Lloyds hit for forcing Bounce Back Loans borrowers to open accounts
Lloyds has been named and disgraced for forcing small businesses to open paid commercial checking accounts to access Bounce Back loans.
The competition watchdog said Lloyds, one of the biggest in the small business market, treated small businesses unfairly by forcing them to open an account to withdraw Bounce Back loans backed by the State.
The Competition and Markets Authority told 30,000 customers who operated their businesses with personal accounts at Lloyds and its subsidiary Bank of Scotland that they had to open a business account to access Bounce Back loans.
The program, which has taken out £ 35.5 billion in credit, offers lenders a 100% state guarantee on low-interest loans to qualifying small businesses. The big banks, rather than the government, must provide the working capital.
In 2002, Lloyds agreed not to require personal account customers to open a separate account if they wanted to borrow money from the bank – a practice known as “bundling”.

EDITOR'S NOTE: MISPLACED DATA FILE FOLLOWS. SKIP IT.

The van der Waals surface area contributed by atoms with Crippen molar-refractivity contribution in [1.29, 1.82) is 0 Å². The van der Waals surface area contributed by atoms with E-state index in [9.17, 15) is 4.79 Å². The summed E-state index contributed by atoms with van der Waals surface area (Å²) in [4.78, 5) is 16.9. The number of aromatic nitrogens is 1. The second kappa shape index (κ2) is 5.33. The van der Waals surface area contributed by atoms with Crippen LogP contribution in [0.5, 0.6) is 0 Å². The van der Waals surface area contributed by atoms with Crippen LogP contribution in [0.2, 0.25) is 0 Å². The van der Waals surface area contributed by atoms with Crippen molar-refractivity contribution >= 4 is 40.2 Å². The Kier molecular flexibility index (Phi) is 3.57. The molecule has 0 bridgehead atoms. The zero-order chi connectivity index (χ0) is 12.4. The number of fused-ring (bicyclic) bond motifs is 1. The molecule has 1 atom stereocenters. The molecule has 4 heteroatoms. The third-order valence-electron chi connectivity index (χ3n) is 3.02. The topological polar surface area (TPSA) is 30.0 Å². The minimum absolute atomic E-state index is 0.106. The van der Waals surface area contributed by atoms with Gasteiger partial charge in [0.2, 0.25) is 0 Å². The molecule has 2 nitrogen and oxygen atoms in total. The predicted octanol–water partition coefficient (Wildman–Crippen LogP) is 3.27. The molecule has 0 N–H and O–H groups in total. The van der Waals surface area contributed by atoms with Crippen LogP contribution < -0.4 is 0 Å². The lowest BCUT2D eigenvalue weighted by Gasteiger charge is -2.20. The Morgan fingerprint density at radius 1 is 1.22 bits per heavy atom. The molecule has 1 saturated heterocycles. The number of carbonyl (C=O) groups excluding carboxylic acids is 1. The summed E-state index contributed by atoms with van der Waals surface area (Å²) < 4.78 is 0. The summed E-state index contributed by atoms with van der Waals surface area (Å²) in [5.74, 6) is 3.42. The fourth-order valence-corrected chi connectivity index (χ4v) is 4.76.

But when it comes to Bounce Back loans, Lloyds has asked existing customers who operate their businesses from personal accounts to also open paid commercial accounts.
Although the new business accounts were free in the first year, fees would have been applied thereafter.
The guard dog noted Lloyds had restricted the choice of customers and had “exposed their customers to the risk of being charged unnecessarily”.
Mike Cherry, national president of the Federation of Small Businesses, said The temperature: “No bank should force small business customers to open paid accounts to access government-sponsored emergency aid. Those who have been faced with this scenario should not face any charges later. “
Lloyds told the newspaper he had informed the watchdog of his approach and was writing to clients to “reiterate that they can transfer their account to a free loan service accountant.”